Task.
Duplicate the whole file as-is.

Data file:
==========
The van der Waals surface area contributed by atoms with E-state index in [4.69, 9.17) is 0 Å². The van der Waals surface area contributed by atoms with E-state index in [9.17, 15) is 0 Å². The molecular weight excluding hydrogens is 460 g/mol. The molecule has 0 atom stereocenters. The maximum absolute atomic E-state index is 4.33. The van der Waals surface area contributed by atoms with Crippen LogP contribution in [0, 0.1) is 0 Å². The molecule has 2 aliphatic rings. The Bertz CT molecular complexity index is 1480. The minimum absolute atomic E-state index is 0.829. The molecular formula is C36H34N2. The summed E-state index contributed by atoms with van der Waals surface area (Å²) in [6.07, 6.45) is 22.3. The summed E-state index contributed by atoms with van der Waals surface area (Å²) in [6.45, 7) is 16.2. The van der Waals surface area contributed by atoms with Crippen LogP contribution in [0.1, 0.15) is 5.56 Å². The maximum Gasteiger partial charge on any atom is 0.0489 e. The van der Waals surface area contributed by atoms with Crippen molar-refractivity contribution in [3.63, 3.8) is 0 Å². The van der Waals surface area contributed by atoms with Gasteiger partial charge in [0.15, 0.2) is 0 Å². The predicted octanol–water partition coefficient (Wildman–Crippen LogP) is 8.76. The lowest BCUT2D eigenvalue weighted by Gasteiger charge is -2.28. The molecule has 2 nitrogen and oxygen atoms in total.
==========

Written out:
The van der Waals surface area contributed by atoms with E-state index in [4.69, 9.17) is 0 Å². The van der Waals surface area contributed by atoms with E-state index in [9.17, 15) is 0 Å². The molecular weight excluding hydrogens is 460 g/mol. The molecule has 0 atom stereocenters. The maximum absolute atomic E-state index is 4.33. The van der Waals surface area contributed by atoms with Crippen LogP contribution in [0, 0.1) is 0 Å². The molecule has 2 aliphatic rings. The Bertz CT molecular complexity index is 1480. The minimum absolute atomic E-state index is 0.829. The molecular formula is C36H34N2. The summed E-state index contributed by atoms with van der Waals surface area (Å²) in [6.07, 6.45) is 22.3. The summed E-state index contributed by atoms with van der Waals surface area (Å²) in [6.45, 7) is 16.2. The van der Waals surface area contributed by atoms with Crippen LogP contribution in [0.1, 0.15) is 5.56 Å². The maximum Gasteiger partial charge on any atom is 0.0489 e. The van der Waals surface area contributed by atoms with Crippen molar-refractivity contribution in [3.63, 3.8) is 0 Å². The van der Waals surface area contributed by atoms with Gasteiger partial charge in [0.15, 0.2) is 0 Å². The predicted octanol–water partition coefficient (Wildman–Crippen LogP) is 8.76. The lowest BCUT2D eigenvalue weighted by Gasteiger charge is -2.28. The molecule has 2 nitrogen and oxygen atoms in total.